The IOTA Tangle Absorbed An Attack and Made Itself More Powerful

The Tangle can deal with attacks pretty well.

Cryptocurrencies that rely on blockchain are sometimes thought to be invulnerable. It may be somewhat secure, but when you send cryptocurrency through blockchain, things aren’t as safe as you might think. Take Ethereum for example. In 2016, someone discovered a loophole in a smart contract called The DAO and was able to siphon from an investment of around $250 million. The money inside began draining at an alarming rate. This was a big lesson for the developers of Ethereum, making them update the software so that hackers were not able to withdraw the cryptocurrency ‘earned’ in users accounts.

Bitcoin has turned into an arms race – it’s network constantly relying on insane amounts of computing power. Miners are constantly upgrading their hardware. The most modern Bitcoin mining facilities are expensive and filled with specialized hardware. They’re even built in colder countries so as to gain cheaper electricity costs. As for attack’s, the threat of a “51%” attack may be looming ever closer.

IOTA has had it’s fair share of attacks too. IOTA is transferred through The Tange. It relies upon a similar heuristic technique for confirming transactions as Blockchain. The Tangle relies on a method which means that when a new transaction is formed has to reference two previous transactions in the network. So as more transactions enter the tangle the are indirectly referencing more and more transactions. A Random Walk Monte Carlo algorithm (referred by the IOTA team as a ‘tip-selection’ algorithm) is used to calculate whether or not a transaction should be confirmed.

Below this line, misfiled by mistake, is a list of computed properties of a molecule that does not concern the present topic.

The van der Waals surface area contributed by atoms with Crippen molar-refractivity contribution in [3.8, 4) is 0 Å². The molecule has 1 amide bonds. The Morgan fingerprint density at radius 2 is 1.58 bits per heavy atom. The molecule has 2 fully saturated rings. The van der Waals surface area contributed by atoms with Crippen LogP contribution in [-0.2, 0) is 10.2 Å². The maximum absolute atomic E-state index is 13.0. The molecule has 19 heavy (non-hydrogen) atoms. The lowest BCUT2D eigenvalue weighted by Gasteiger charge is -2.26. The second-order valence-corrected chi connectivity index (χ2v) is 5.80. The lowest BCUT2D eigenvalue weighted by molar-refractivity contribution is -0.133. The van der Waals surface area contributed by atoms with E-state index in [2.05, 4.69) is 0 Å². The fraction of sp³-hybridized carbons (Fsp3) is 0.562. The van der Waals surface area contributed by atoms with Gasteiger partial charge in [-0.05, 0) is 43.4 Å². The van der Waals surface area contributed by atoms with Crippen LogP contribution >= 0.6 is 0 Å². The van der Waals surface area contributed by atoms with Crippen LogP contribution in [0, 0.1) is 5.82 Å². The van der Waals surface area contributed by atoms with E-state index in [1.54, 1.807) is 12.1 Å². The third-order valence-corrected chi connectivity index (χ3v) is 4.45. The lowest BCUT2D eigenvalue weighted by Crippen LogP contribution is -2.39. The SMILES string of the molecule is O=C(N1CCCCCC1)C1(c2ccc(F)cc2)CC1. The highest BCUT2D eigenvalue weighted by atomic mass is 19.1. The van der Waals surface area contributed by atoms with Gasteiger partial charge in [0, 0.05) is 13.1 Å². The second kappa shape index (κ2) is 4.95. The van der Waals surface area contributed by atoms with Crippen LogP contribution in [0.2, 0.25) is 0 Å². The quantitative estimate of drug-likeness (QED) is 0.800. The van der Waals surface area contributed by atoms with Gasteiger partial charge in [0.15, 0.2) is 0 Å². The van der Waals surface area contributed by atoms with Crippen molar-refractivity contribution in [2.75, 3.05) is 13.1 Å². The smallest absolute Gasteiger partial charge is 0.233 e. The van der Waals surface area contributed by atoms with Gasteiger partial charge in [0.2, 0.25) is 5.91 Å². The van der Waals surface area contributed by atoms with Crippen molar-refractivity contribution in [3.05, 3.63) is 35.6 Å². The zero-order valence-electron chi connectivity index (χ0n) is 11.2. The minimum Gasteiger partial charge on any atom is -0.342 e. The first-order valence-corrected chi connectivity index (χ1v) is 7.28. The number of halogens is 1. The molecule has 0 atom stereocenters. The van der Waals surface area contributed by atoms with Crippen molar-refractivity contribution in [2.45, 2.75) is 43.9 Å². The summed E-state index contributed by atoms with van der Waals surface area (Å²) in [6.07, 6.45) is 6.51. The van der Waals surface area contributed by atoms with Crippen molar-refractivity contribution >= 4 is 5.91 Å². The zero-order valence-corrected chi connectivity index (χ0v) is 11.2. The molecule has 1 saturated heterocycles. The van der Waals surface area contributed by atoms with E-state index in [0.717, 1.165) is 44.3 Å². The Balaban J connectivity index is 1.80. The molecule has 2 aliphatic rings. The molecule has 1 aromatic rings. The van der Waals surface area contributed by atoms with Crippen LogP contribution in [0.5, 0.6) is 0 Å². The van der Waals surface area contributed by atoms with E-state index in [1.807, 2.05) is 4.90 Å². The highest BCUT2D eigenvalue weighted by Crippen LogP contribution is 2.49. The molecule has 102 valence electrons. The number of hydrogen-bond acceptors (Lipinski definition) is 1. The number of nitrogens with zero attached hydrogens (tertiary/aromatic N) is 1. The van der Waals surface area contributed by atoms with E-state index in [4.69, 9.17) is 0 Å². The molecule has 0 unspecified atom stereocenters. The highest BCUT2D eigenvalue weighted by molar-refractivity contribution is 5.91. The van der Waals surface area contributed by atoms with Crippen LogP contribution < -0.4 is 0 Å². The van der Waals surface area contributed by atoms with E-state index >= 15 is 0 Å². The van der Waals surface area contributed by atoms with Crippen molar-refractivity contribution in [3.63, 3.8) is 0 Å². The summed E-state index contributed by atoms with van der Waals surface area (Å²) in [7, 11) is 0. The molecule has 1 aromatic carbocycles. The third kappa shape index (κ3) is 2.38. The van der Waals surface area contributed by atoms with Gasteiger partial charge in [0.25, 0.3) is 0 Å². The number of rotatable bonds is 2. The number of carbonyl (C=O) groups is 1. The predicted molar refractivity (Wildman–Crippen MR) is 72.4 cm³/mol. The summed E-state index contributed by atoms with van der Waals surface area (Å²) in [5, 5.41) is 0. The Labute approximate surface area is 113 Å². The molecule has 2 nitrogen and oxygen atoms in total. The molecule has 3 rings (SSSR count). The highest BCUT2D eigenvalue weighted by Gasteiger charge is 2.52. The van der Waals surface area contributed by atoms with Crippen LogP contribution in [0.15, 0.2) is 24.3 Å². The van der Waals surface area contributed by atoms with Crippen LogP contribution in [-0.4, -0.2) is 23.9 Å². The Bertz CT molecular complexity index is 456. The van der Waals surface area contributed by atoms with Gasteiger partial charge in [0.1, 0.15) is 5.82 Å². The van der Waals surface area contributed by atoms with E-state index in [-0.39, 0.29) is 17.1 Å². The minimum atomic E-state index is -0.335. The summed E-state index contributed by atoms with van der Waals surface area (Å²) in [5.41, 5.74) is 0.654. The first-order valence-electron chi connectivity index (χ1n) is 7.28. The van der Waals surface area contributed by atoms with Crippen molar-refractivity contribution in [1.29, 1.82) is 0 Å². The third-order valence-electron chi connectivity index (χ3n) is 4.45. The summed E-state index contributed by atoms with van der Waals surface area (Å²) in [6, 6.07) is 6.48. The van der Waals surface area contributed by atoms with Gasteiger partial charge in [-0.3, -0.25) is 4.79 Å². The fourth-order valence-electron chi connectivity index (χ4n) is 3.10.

During an interview with Arthur Falls on his podcast Ether Review (yes, I’m quoting this interview, again! It’s just too good though!) IOTA Founder David Sønstebø, explains IOTA and The Tangle that powers it. He recalls a time when The Tangle came under attack:

This actually happened two days ago that someone tried to attack the network with 300% hashing power and all that happened was the tangle absorbed it and the network got more secure and more efficient.

To those doubting the security and credibility of the network, David suggests that they read the white paper, take a look at the code, and play around with the system. Then they’ll understand what IOTA is trying to achieve. He agrees that when people first look at The Tangle and it’s abilities, there may be some ‘cognitive dissonance because it seems to good to be true but you’re still stuck in the blockchain mentality.’ However, once you understand IOTA you will understand how ‘simple’ it is.

Actually, we encourage spam on the network because it strengthens the network.

Whitepaper Link –


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